You’re more successful than you think

Posted on December 14, 2015 by Eleanor McKenzie
Woman with Arms in Air

I’m sure I’m not the only person who looks at what I’ve done up to now and thinks that perhaps I could have done better, maybe a lot better. But, according to executive career coach Zena Everett, I could turn this idea that I’ve fallen short of success around, simply by changing my perspective in three important ways and as a result of doing so, discover that I’m much better than I think. Want to find out how you and I can do that?

The element of failure

Everywhere you turn, there’s a newspaper article or something on the Internet about career successes. Most of these successes are usually quite phenomenal and they often come with an element of failure included. Indeed, Zena Everett says that failure is now being touted as an essential precursor of success, but she adds, the role models of success that we are being presented with are exceptions rather than the rule. For example, writer J.K. Rowling received numerous rejections before signing a publishing deal for her Harry Potter books, and we all know that this waved a magic wand over her career and finances. The majority of people will neither reach the heights of her success, but nor will they be complete failures.

Average failure

Most of us are somewhere in the middle. We do OK and we tell ourselves that we’re content with our house or car and with our holidays and clothes. But, from somewhere inside, a gremlin pops up, sits on our shoulder and whispers in our ears: “You could have done better!” And, that feeling of failure surfaces into consciousness. When you’re in your 50s, there’s also the feeling that it will now be impossible to complete whatever it is that will give us that feeling of success.

According to Zena, most of us are in the ‘Average Failure’ zone. What she seems to be saying is that people who have huge failures can swing to the opposite extreme and have a major success, whereas when you only have an average failure, you only end up with middling success. Somehow that makes sense to me, because if you’re not pushed to rock bottom, there’s no incentive to really give everything you’ve got to a project. You’re happy to make do.  However, Zena also adds that most of our feelings about our failure are based on an irrational way of looking at things, and it’s our thoughts that we need to change.

Thought 1 – Over ambitious goals

You’ve got the ‘big picture’ for the project that’s going to make you feel successful, and you know it’s long term. However, somewhere along the way you lose interest in it, and perhaps you give up on it completely. The answer is to break down any long-term aim into short-term goals that keep you motivated. Charting a series of small steps, means you can achieve those, tick them off and that keeps your energy going. Whether it’s to get a particular job at a company or start your own business, make a list of the steps you need to take to achieve that and follow them.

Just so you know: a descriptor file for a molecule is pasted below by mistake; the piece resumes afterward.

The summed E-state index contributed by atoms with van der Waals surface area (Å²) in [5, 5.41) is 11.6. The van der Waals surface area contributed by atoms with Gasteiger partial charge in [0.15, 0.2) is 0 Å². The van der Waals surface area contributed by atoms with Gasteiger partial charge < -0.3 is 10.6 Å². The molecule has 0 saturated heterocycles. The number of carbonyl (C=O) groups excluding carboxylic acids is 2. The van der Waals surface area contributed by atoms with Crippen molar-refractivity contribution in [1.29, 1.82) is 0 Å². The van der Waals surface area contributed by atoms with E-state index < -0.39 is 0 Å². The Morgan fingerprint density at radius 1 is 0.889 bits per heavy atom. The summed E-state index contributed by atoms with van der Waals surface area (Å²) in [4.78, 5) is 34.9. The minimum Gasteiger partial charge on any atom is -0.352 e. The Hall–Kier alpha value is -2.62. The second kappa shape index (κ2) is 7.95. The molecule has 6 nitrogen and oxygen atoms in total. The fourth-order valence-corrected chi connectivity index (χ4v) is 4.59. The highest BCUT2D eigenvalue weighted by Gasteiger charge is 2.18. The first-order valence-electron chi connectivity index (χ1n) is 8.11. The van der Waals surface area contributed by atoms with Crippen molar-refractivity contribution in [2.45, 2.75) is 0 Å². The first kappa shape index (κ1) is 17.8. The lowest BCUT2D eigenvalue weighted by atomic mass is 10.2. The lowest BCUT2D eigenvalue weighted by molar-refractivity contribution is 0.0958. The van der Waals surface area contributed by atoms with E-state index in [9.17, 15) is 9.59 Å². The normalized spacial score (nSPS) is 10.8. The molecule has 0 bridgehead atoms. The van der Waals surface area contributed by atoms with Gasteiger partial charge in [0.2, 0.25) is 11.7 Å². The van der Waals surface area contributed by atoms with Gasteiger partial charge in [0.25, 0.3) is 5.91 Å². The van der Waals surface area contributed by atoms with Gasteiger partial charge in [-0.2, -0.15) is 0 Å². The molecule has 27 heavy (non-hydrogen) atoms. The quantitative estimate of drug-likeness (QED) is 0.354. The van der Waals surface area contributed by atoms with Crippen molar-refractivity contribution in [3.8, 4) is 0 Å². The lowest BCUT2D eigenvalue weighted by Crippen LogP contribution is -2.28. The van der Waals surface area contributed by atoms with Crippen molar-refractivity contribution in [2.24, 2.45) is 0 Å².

Couple laughing on a Couch

Thought 2 – We’re too comfortable

There’s a lot of talk about the need to challenge ourselves in order to be successful and so many of us ‘average’ people feel that we should have done a bit more of this and that perhaps we liked our comfort zone a bit too much. Zena’s answer to this is that we’ve become a bit too obsessed with this ‘challenge’ idea and that it is a real achievement to have stuck to one area and become an expert in it. As she says: “I see greater performance from people who do a few things brilliantly and aren’t frightened to stick with something to get it perfect.” The only thing to watch out for is the fear of trying something new, but even then we should stick with our gut instinct and only go for it when the time seems right.

Thought 3 – We’re guided by someone else’s definition of success

One of the first questions we all ask when we meet somebody is: “What do you do?” As popular philosopher Alain de Botton says, we’re all ‘job snobs’ and we either envy, or look down on people according to their answer. Instead of using other people’s benchmarks of success, including those of our parents, we should realign our thinking and decide what we value. Always make sure that your goals are in line with your values and priorities, or you’ll always struggle to achieve them.

And remember, when you feel a failure, there are probably people all around you who think you are a total success. So, get rid of the self-doubt, chuck out the feelings of failure and count all your victories, no matter how small, because you are more successful than you think you are!

by Eleanor McKenzie

Eleanor McKenzie is a Northern Irish writer with a passion for art, literature, and red wine. She's worked at advertising agency JWT, edited a journal for a European social policy think tank and tried to teach teenagers the difference between "there" and "their". Being 50+ has not significantly changed Eleanor's life, although she finds it a handy excuse when she wants to avoid anything too energetic.